Royal Australian Air Force
Newest data is shown in red March 17, 2018
RAAF TRANSPORT FLIGHT VIETNAM (RTFV)
|Australia's involvement in the Vietnam war
began in 1962 with the sending Army advisors to the country. With
the arrival of the RAAF new DHC-4 Caribous the RAAF Transport
Flight Vietnam was formed on July 21, 1964.
The unit was based Vung Tau in Phuoc Tuy Province (48 miles south-east of Saigon).
The first three Caribous (A4-171, A4-179, A4185) arrived on August 8, 1964 from a flight from Butterworth, Malaysia. On August 29, 1964 three more Caribous (A4-173, A4-191, A4-193) arrived directly from Canada.
Vietnam bound Caribou crews and ground support crews were trained at the 38 Squadron at RAAF Base Richmond, New South Wales.
They used the call sign "Wallaby Airlines".
The RTFV became the 35 Squadron on June 1, 1966.
|Caribou ID||Date of Service|
|A4-171||08/64 - 08/67|
|A4-173||08/64 - 02/72|
|A4-179||08/64 - 02/72|
|A4-185||08/64 - 11/64|
|A4-191||08/64 - 06/71|
|A4-193||08/64 - 03/70|
|A4-208||06/65 - 02/72|
|A4-210||03/65 - 07/68|
|Note: A4-185 was written off in Vietnam|
The following photos were provided by John Griffiths. John was a Sergeant in charge of the Radio Service shop for the RTFV from October, 1964 to April, 1965.
|<<< The RTFV workers at Vung
Tau, John is the last one on the left at the back. Note the U.S.
Army Mohawk in the background.
>>> John is the last on right in back row of RAAF Transport Flight Members. That is A4-193 in the back
John is at the other end of the line at this parade.
|<<< That's John checking out the Vung
Tau RAAF workshops.
>>>After a hard day at the office.
A4-185 (cn # 185) was the first Australian DHC-4 to be written off in Vietnam. On November 18, 1964 at A Ro, A4-159 was tasked to drop supplies that failed due to parachute extraction malfunction. The supplies were needed by the U.S. Forces so the pilot elected to put the Caribou down at the drop zone. The unprepared strip was 1,800 feet long by 60 feet wide, with the mid point just 40 feet wide. Reverse thrust was used during the landing roll which threw mud onto the pilots windows, obscuring their vision. The Caribou drifted to the right, the starboard main gear sunk into the soft mud and tore the right landing gear off. The aircraft was written off and dismantled on site and removed. The front fuselage section remained at A Ro and was used as an observation post.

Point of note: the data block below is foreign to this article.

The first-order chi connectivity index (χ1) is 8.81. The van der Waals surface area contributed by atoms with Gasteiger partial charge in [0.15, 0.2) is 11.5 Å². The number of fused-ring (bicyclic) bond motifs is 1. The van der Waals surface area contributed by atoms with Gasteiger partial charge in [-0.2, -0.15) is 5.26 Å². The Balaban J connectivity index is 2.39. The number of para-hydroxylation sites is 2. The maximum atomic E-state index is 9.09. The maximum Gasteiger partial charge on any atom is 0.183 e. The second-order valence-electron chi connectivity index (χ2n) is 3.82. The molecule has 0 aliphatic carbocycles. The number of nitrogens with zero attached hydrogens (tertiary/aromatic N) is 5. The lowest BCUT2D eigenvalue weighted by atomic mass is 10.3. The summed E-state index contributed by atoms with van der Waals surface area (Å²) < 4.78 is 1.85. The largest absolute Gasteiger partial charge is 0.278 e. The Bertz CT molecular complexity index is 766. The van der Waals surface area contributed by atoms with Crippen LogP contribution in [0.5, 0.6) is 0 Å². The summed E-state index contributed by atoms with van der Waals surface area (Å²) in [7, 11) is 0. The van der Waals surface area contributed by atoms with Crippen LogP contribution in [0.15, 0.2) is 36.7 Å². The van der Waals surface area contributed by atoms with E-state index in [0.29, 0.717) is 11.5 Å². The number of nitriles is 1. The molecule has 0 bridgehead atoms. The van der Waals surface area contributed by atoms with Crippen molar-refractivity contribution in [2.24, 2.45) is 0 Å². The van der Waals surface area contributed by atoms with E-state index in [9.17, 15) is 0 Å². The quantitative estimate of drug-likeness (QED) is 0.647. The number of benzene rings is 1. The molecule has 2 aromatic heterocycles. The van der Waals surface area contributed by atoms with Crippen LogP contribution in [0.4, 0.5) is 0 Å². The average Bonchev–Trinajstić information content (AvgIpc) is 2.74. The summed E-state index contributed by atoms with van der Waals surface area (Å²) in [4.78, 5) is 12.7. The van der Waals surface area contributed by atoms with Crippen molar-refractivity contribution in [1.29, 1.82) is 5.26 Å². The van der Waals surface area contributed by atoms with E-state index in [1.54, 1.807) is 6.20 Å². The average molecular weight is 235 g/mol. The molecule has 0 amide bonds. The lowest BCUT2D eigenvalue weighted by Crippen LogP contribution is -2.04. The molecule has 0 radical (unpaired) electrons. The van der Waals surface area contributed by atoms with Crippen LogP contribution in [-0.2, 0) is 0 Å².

|The pink haze above the aircraft in both the aerial views is a smoke grenade to show the wind direction as the retrieval crew, including me, arrived by helicopter the next day. We went on to retrieve the port engine and any internal parts that could be usefully salvaged to use as spares.|
In this view of
the camp the buildings were the accommodation etc for the dozen or
so Americans and 1 Australian Army Warrant Officer who lived there
and the sandbagged structure in the immediate foreground is sleeping
quarters, a bit more mortar proof than the other iron roofed
A4-185 nose was used as an observation post
(Australian War Memorial)
>>> A4-185 rear section was used as a storage box
|You are on RAAF Caribou Section 2 - page 1|
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